I also hope that travel will return in a more sustainable and environmentally friendly manner, so that we don’t undo the benefits that this break in travel has provided to those areas that were suffering from over-tourism. More on the future in Part III coming soon!

What IS very difficult today is to read about how under-tourism in some regions of the world is unravelling so much of the progress made in past years as many of these countries have developed a significant tourism industry that has improved the standard of living, reducing the number of individuals living below the poverty line and decreasing the child morbidity numbers.

When I was fortunate enough to travel to Rwanda with an amazing partner in 2019, and trek to see the Mountain Gorillas for a second time, the experience was very different than it had been eight years earlier, when I was in the country working on public health programs.

It was an incredible trip staying at Magashi and Bisate Lodges, but experiencing the progress made by the Rwandans was just as special. In Kigali, the road systems were greatly improved, the streets were safe to explore, yes, even as a solo female traveler, and according to WHO data, the child morbidity rates have continued to decrease. I visited three small businesses that were providing incomes for multiple families. An art studio, a jewelry store that only uses recycled goods and a basket making cooperative run by a young Dutchman who started it to provide a way for women who had lost limbs in the genocide to earn a living for their families as so many had lost their husbands during the genocide. Rwanda needs its tourist industry to help support the progress it has worked so hard to achieve since the tragic events of 1994.

It is a similar story in so many countries who have seen their economic progress improve as a result of growth in their tourism industry, so when our travel all came to a sudden halt back in February, so did that progress. With the number of months continuing to grow without any sign of incoming tourists, the situation becomes more tenuous by the day in some areas. “The World Food Programme has shared that the Coronavirus (COVID-19) pandemic is disrupting the world as we knew it, with a heavy toll on human lives and economic activities. Its rapid global spread is threatening to affect millions of people already made vulnerable by food insecurity, malnutrition and the effects of conflict and other disasters”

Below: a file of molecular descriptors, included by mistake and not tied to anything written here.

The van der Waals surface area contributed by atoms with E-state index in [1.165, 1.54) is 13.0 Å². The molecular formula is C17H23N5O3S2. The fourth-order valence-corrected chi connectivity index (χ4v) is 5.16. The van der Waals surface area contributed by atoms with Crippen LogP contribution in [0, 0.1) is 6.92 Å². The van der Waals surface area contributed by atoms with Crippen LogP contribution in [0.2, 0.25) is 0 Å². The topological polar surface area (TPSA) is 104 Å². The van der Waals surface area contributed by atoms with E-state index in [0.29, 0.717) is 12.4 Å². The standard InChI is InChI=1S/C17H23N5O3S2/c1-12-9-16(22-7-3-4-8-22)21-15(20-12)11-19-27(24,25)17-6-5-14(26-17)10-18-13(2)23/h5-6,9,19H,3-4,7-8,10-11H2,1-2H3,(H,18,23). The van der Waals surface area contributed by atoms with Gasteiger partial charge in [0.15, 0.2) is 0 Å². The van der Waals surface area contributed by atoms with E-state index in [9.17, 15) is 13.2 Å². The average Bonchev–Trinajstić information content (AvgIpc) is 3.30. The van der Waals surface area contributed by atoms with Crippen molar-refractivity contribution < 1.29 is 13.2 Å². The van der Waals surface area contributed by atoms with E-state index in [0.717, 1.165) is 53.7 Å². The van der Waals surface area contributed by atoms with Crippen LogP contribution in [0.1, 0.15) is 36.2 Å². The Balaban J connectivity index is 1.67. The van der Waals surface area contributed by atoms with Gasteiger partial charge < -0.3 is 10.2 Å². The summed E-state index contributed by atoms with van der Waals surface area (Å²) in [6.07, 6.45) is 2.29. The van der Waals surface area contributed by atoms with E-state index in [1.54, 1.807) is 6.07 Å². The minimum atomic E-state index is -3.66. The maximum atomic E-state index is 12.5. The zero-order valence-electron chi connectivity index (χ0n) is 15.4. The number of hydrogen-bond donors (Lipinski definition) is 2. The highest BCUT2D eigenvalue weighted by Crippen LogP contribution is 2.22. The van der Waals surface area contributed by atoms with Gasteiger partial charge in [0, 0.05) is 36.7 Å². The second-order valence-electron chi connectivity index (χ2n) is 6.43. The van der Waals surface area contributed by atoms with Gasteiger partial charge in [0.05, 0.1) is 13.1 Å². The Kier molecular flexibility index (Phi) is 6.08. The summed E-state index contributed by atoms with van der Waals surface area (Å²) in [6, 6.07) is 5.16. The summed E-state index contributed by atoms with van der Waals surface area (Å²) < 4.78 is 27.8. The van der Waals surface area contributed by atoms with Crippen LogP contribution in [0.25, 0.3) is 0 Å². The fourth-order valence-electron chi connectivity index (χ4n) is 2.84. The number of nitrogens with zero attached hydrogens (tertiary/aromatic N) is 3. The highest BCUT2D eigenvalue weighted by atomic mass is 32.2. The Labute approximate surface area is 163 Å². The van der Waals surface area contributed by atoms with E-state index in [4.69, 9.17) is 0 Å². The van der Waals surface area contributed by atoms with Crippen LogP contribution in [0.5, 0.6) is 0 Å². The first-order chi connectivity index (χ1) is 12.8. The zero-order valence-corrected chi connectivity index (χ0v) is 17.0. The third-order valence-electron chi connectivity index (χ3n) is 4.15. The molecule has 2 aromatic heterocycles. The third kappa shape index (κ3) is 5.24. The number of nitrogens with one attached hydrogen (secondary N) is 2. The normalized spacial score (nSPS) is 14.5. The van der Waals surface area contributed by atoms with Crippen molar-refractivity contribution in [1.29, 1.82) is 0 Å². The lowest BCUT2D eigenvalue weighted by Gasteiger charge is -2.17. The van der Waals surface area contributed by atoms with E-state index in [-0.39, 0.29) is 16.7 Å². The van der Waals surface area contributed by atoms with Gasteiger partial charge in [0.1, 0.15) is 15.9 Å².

I hope that by sharing some of my thoughts, I will encourage you to travel again when the time is right for you and you feel safe doing so, but also that it might inspire you to think about your bucket list in more depth. Why do you want travel to that country? What do you want to see or explore? Do you want to explore the culture a little more deeply than you might have in the past?

Finally, in the present times, I would love to inspire one or more readers to reach out to me to find out how you can provide some support to a local community program in a country you have visited or are planning to visit. So many of our amazing travel partners are advocates for sustainable and eco-friendly travel opportunities. They are also intimately involved in local community programs and have gone to some incredible lengths to maintain that support even when their income has also come to an abrupt halt. Philanthropic partners, such as The Royal Chundu in Zambia have created an online store for their linens and table accessories made in the local community.

Others are supporting food programs in poorer neighborhoods with their guides making food deliveries. Safari lodges in Africa are continuing to support anti-poaching efforts to protect the wildlife from being hunted for bush meat. In these current times, I would love to be a resource for you if you are interested in supporting a local program in a community that holds a place in your heart from prior travels or somewhere that is on your bucket list for the future. I can connect you to ongoing initiatives supporting those directly impacted by the abrupt stop of the travel industry.

Travel will come back – for the travelers among us, it is in our blood and we are ready and waiting to go when it is right for us to do so. I know so many of you already support wonderful causes at home and/or abroad and some of you may also be struggling at this time, but if you can spare some additional funds at this time to support a program in a location of interest, please do reach out to me. If you need a little extra inspiration please read my short blog post from when I was last in Ethiopia in 2008.